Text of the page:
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January 20, 2011 - Image 5

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The Michigan Daily - michigandaily.com

Thursday, January 20, 2011 - 5A

The Michigan Daily - michigandailycom Thursday, January 20, 2011 - 5A

repeal will most likely not pass in
HEALTH CARE the Democratic controlled U.S. Sen-
From Page 1A ate. The House approved the repeal
yesterday with a 245-189 vote, the
"Until you become a little more Associated Press reported.
stable in your job after leaving "I don't think there's any doubt
college, the president and others that the legislative impact of
believe one of the best ways to (Wednesday's) vote is basically
provide that stability is to cootinue symbolic in its gestures," Gibbs
on your parent's health care said. "And quite honesty Republi-
insurance plan," Gibbs said. "It will cans in the House of Representa-
make a tremendous difference on tives have said as much. This is not
many young Americans who would a serious legislative effort. This is
otherwise take a big risk being out intended to send a signal to their
in the world and not having the base voters."
health care insurance that they For students in need of health
need." insurance, the University offers a
Gibbs said during the call that domestic plan and a separate inter-
the U.S. House of Representative's national plan that is required for all
imminent move to repeal the law international students studying at
doesn't hold much weight since the the University.

Since the domestic plan isn't
required, premiums are significant-
ly higher than those of the inter-
national plan, which is $99 dollars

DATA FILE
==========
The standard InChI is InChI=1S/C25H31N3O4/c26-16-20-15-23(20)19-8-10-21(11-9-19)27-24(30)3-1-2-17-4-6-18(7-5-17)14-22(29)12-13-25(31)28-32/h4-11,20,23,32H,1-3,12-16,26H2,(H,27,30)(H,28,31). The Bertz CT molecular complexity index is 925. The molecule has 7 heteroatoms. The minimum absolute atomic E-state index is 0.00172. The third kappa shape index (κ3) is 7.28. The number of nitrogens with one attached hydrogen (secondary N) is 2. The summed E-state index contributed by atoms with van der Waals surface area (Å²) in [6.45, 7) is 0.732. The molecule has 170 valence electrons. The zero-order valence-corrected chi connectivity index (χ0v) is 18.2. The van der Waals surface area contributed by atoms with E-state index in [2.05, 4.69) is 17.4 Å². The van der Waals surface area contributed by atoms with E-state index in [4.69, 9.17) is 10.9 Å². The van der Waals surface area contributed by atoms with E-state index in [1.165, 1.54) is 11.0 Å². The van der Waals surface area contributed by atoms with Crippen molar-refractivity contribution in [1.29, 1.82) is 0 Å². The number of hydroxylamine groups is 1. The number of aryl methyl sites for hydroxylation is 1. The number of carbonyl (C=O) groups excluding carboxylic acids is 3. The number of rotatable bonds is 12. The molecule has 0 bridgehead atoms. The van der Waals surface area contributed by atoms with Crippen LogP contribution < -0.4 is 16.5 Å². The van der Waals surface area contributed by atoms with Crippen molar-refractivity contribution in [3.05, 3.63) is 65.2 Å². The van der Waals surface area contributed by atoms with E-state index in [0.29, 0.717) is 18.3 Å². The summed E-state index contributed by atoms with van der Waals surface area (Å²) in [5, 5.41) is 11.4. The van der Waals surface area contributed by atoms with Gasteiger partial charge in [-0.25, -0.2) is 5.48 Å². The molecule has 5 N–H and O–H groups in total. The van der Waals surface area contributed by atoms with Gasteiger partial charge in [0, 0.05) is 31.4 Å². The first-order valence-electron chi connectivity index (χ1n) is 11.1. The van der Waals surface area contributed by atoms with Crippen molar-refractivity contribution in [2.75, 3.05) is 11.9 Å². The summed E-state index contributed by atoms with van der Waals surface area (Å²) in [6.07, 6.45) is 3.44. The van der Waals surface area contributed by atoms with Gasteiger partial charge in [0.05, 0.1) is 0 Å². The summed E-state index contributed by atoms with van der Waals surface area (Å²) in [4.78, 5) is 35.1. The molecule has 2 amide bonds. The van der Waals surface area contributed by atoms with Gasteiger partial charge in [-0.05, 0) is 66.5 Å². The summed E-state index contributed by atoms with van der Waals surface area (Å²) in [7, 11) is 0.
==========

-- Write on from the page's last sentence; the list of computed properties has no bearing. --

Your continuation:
per month compared to $224.83 per
month for the domestic plan.
"Unfortunately (the domestic
plan is) a bit expensive because
many young people don't buy
health insurance," Winfield said.
"There's adverse selection so the
price goes up because it's all based
on the types of claims submitted."
According to Burchett, the
domestic plan is available to any
University student taking at least
one credit. The plan is typically
purchased by students whose par-
ents don't have health insurance or
students who don't qualify for cov-
erage under their parents' plans.

Even for students who are on
their parents' health insurance
plans, there may be a discrepancy
between the coverage out-of-state
students receive at home and the
coverage they have in Ann Arbor.
According to Winfield, a student
who has "great" health insurance
in California may not be eligible
for the same level of coverage in
Michigan. Therefore, purchasing
the University's domestic plan may
sometimes result in better cover-
age, he said.
Though the University's health
insurance plans must comply with
any changes in federal law for
2011, Burchett said the University
isn't likely to have to make many
adjustments to either its domestic
or international plans for students.

CAREER EXPO
From Page 1A
job positions.
"It's a great chance to see what is
out there," Schueneman said. "It's
the first step in that internship or
job that you want."
Many University seniors attend-
ed the expo with the chief goal of
finding possible jobs, while others
focused on networking and intern-
ship searches.
LSA seniors Sara Bennett and
Lindsey Etterbeek said they went to
the expo with hopes of finding a job
for after they graduate.
Kinesiology senior Dwayne Riley
said the expo was helpful and that
he attended in order to follow up
with prospective employers he met
at the Fall Career Expo.
"I came to the one in the fall, and
it was pretty helpful, so I wanted to
follow up in the winter to show my
face before applying to desired posi-
tions," Riley said.
Engineering sophomore Brad

Rock, a first-time expo attendee,
said he felt the expo was a great
opportunity, though he was some-
what nervous to talk with company
representatives. He said he would
encourage other students to give it
a try even if they're apprehensive.
"You feel uneasy at first, but ask
good questions, and don't be too
nervous," Rock said. "And try not to
view every opportunity as the end
of the world, if it goes badly."
Though many students said they
found the expo helpful, some stu-
dents said it didn't meet expecta-
tions.
. Business School junior Sara
Jablow said the event wasn't com-
pletely accommodating. She said